I will recap.
According to the Associated Press, a paper published in a British medical journal found that happiness is contagious. People spread their cheer to loved ones, acquaintances and even strangers.
Researchers tracked more than 4,700 people in Framingham, Mass., who were part of a 20-year heart study. The researchers examined questionnaires that asked people to measure their happiness. They found that the more happy people an individual came in contact with, the more likely that individual was to be happy.
The study’s other findings are listed below in bold. My thoughts are in parenthesis.
- “Happy people tended to be at the center of social networks.” (Most people have an Awesome Friend. This person sits at the center of a social network. He or she is trustworthy, fun and, more often than not, a happy person. When an Awesome Friend is absent everyone asks, “Where is Awesome Friend?” This is how you know who your Awesome Friend is.)
- “Happy spouses helped, too, but not as much as happy friends of the same gender. Experts think people, particularly women, take emotional cues from people who look like them.” (This correlates a theory I think I invented – please tell me if it is not original – that super-hot women will not stay at a party unless other super-hot women are present and having a good time. [Hey, I used to spend a lot of time looking at women at parties instead of talking to them. I had time to notice this stuff.] And yes, I just bracketed within parenthesis. Somewhere William Safire is loading his gun.)
- “Each happy friend boosts your own chances of being happy by an estimated 9 percent. Having grumpy friends decreases it by about 7 percent.” (Another study I read said that an extra $5,000 increases a person’s chances of being happier by about two percent. That means an unhappy friend equals $17,500 a year in lost happiness. Every pissed-off friend costs you one 2006 Honda Civic hybrid. Remember that next time your car hits a pothole and all four tires roll off in different directions.)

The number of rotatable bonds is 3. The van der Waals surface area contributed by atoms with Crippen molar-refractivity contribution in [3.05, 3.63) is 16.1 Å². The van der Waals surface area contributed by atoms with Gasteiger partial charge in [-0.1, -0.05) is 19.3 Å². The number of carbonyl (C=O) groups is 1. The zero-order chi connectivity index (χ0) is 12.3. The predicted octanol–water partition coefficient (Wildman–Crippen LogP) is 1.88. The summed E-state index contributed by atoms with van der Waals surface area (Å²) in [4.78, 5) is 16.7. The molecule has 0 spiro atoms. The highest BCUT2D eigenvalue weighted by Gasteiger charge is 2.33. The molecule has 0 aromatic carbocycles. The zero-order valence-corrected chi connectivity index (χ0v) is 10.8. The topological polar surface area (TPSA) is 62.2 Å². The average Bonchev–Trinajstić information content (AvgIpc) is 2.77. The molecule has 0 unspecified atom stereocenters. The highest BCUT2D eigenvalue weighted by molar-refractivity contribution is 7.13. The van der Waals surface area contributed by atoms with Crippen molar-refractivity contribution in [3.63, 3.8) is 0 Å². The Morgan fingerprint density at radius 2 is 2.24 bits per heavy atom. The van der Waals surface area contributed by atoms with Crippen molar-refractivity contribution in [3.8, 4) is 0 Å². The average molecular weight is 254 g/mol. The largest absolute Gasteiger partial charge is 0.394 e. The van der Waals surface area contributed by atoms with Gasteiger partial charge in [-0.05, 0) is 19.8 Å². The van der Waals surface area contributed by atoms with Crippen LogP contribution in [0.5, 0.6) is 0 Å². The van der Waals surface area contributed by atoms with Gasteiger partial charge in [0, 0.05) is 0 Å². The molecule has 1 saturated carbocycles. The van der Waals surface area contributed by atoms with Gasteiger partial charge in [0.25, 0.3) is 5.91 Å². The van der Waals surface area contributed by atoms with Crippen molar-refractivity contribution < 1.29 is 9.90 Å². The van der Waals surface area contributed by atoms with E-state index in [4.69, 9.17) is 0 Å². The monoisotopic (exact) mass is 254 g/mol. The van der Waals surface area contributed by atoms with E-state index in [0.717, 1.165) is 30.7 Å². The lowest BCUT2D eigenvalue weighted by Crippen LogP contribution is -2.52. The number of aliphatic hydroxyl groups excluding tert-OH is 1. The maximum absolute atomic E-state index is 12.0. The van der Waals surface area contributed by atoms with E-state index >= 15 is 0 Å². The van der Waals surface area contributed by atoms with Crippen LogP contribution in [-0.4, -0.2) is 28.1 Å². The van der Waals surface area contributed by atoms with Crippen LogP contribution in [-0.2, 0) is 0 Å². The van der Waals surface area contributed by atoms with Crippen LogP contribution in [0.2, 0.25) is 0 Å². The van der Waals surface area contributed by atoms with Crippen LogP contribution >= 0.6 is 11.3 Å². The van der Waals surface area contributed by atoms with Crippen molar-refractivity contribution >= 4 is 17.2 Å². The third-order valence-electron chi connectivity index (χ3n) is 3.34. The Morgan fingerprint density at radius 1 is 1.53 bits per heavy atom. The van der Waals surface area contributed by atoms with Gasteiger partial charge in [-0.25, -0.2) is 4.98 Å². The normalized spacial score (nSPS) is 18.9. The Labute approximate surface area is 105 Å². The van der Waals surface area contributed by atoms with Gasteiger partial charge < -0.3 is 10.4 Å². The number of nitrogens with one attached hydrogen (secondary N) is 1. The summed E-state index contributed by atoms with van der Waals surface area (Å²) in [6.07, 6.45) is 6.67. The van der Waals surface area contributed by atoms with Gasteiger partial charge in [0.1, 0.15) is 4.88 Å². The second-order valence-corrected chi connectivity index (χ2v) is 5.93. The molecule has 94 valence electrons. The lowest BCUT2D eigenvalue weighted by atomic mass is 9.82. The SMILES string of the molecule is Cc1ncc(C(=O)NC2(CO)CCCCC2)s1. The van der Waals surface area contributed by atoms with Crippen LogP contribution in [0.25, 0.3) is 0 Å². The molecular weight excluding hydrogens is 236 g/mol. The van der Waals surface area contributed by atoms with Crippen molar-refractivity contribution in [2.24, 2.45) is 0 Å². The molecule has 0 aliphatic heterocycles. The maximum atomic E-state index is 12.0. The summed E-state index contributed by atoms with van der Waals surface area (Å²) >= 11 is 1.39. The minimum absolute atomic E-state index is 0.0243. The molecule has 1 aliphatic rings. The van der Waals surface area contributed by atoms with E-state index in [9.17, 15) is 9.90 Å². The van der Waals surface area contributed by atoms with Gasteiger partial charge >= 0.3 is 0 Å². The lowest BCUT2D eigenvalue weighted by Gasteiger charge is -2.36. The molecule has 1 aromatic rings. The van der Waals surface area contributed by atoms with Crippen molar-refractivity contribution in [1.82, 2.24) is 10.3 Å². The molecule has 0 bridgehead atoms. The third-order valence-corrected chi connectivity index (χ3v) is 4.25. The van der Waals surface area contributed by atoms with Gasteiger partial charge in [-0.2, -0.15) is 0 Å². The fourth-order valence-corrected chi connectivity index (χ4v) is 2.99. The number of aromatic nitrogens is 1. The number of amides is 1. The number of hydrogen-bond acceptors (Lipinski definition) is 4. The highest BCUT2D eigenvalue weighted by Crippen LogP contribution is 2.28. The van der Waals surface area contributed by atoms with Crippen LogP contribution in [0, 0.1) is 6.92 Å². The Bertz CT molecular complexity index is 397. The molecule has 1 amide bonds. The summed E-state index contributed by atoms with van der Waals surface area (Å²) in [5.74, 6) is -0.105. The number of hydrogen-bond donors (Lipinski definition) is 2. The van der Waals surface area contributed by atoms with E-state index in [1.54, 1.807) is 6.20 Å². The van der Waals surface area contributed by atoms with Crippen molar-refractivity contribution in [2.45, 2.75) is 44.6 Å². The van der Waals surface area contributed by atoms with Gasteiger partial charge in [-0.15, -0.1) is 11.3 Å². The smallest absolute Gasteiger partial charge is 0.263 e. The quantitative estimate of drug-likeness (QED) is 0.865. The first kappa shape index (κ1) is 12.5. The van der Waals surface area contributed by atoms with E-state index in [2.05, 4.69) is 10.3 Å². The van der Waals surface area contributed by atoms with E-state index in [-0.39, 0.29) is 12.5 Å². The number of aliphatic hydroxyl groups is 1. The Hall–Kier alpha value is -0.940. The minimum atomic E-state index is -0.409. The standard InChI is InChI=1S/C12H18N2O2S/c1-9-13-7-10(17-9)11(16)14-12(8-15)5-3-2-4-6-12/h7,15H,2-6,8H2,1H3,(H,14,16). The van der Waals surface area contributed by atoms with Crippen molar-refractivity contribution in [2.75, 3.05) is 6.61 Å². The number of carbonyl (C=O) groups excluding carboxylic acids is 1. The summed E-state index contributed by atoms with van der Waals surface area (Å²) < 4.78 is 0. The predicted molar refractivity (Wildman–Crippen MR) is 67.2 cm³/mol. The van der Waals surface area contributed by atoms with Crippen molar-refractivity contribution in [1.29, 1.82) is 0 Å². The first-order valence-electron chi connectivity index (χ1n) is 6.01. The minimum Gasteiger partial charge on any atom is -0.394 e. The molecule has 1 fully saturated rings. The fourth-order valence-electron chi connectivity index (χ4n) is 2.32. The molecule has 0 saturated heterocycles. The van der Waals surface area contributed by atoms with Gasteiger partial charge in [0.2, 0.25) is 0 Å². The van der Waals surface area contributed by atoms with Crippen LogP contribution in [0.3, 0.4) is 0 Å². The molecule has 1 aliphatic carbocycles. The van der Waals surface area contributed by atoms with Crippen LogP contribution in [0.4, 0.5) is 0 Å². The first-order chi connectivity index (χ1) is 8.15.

So how does one attain happiness? (At this point any other columnist would list specific hippie activities such as volunteering or gardening or painting tiny bluebirds on miniature tea kettles. Not this guy. He did some research.)
Ancient humans, in order to avoid losing it every time an ice age froze mom or a saber-toothed tiger ate the good baby, developed the ability to return to baseline levels of happiness after tragic events. This adaptation is called the hedonic treadmill. It works both ways. You might be really sad right now, but eventually you will return to normal. On the flipside, you might be really happy right now, but that happiness will fade.
I actually wrote about this in a 2003 column on how marriage does not affect a person’s long-term happiness. To quote myself, “Marriage is like Fruit Stripe gum. For 10 seconds, your taste buds are treated to a crack-like euphoria. But the more you chew, the more it tastes like your mouth before you started.” I did not know at that time what I was describing was the hedonic treadmill.
Happiness, according to Mochon, is attained through many small boosts of joy.
Participants in the study were questioned entering or leaving places of worship. The more times people said they had attended a service in the last month, the happier they tended to be. A second study found similar results for people who consistently worked out at a gym or took a yoga class. Many small joys add up.
(Is this what happiness looks like? Yeah. That looks about right. Photo by Tarotastic/Flickr.)
All of which brings me to President-elect Barack Obama. (Are you serious, Joe? You’re bringing up Obama in the last paragraph of a piece in which you mentioned your Super-Hot Chicks at Parties theory? [Yes. Yes, I am.] Gun loaded, Safire heads off into the night.) Obama’s election was for many people “a rare, profoundly positive event.” Like all events on the hedonic treadmill, those good feelings will pass. Then it will be up to individuals to make their own happiness.
The good news is we now know each of us has the ability to create happiness, and that we will spread it around when we do.
(To listen to Chris Mosier, Sean Kearney, Carlos Jaime, Mike Costantini and me talk about this column on The Second Column podcast, click here.)